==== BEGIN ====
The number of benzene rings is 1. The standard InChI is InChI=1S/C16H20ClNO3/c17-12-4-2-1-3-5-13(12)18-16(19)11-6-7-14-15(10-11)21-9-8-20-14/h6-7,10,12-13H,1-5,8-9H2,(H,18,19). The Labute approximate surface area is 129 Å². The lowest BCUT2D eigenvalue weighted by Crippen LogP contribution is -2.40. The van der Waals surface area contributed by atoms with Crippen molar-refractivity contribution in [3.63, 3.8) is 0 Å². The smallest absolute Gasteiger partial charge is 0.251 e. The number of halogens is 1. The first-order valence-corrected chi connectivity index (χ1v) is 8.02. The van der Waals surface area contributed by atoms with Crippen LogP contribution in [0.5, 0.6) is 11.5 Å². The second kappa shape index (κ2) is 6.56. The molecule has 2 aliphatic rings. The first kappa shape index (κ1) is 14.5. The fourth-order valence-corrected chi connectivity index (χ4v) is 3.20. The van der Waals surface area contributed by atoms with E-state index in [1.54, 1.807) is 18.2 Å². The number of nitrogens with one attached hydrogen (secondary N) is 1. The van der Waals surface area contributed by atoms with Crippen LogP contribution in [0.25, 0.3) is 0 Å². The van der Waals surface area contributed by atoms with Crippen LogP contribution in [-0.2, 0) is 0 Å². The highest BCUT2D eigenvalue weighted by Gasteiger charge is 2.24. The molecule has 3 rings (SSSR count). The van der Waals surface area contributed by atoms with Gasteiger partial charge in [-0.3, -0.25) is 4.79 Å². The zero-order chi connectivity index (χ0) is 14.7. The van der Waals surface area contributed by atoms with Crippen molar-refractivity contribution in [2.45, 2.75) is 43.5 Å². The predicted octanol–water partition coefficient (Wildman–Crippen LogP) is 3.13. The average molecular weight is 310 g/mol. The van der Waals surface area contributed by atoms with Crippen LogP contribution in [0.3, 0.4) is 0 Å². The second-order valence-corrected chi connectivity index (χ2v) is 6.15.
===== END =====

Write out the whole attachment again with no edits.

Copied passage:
The number of benzene rings is 1. The standard InChI is InChI=1S/C16H20ClNO3/c17-12-4-2-1-3-5-13(12)18-16(19)11-6-7-14-15(10-11)21-9-8-20-14/h6-7,10,12-13H,1-5,8-9H2,(H,18,19). The Labute approximate surface area is 129 Å². The lowest BCUT2D eigenvalue weighted by Crippen LogP contribution is -2.40. The van der Waals surface area contributed by atoms with Crippen molar-refractivity contribution in [3.63, 3.8) is 0 Å². The smallest absolute Gasteiger partial charge is 0.251 e. The number of halogens is 1. The first-order valence-corrected chi connectivity index (χ1v) is 8.02. The van der Waals surface area contributed by atoms with Crippen LogP contribution in [0.5, 0.6) is 11.5 Å². The second kappa shape index (κ2) is 6.56. The molecule has 2 aliphatic rings. The first kappa shape index (κ1) is 14.5. The fourth-order valence-corrected chi connectivity index (χ4v) is 3.20. The van der Waals surface area contributed by atoms with E-state index in [1.54, 1.807) is 18.2 Å². The number of nitrogens with one attached hydrogen (secondary N) is 1. The van der Waals surface area contributed by atoms with Crippen LogP contribution in [0.25, 0.3) is 0 Å². The van der Waals surface area contributed by atoms with Crippen LogP contribution in [-0.2, 0) is 0 Å². The highest BCUT2D eigenvalue weighted by Gasteiger charge is 2.24. The molecule has 3 rings (SSSR count). The van der Waals surface area contributed by atoms with Gasteiger partial charge in [-0.3, -0.25) is 4.79 Å². The zero-order chi connectivity index (χ0) is 14.7. The van der Waals surface area contributed by atoms with Crippen molar-refractivity contribution in [2.45, 2.75) is 43.5 Å². The predicted octanol–water partition coefficient (Wildman–Crippen LogP) is 3.13. The average molecular weight is 310 g/mol. The van der Waals surface area contributed by atoms with Crippen LogP contribution in [0.3, 0.4) is 0 Å². The second-order valence-corrected chi connectivity index (χ2v) is 6.15.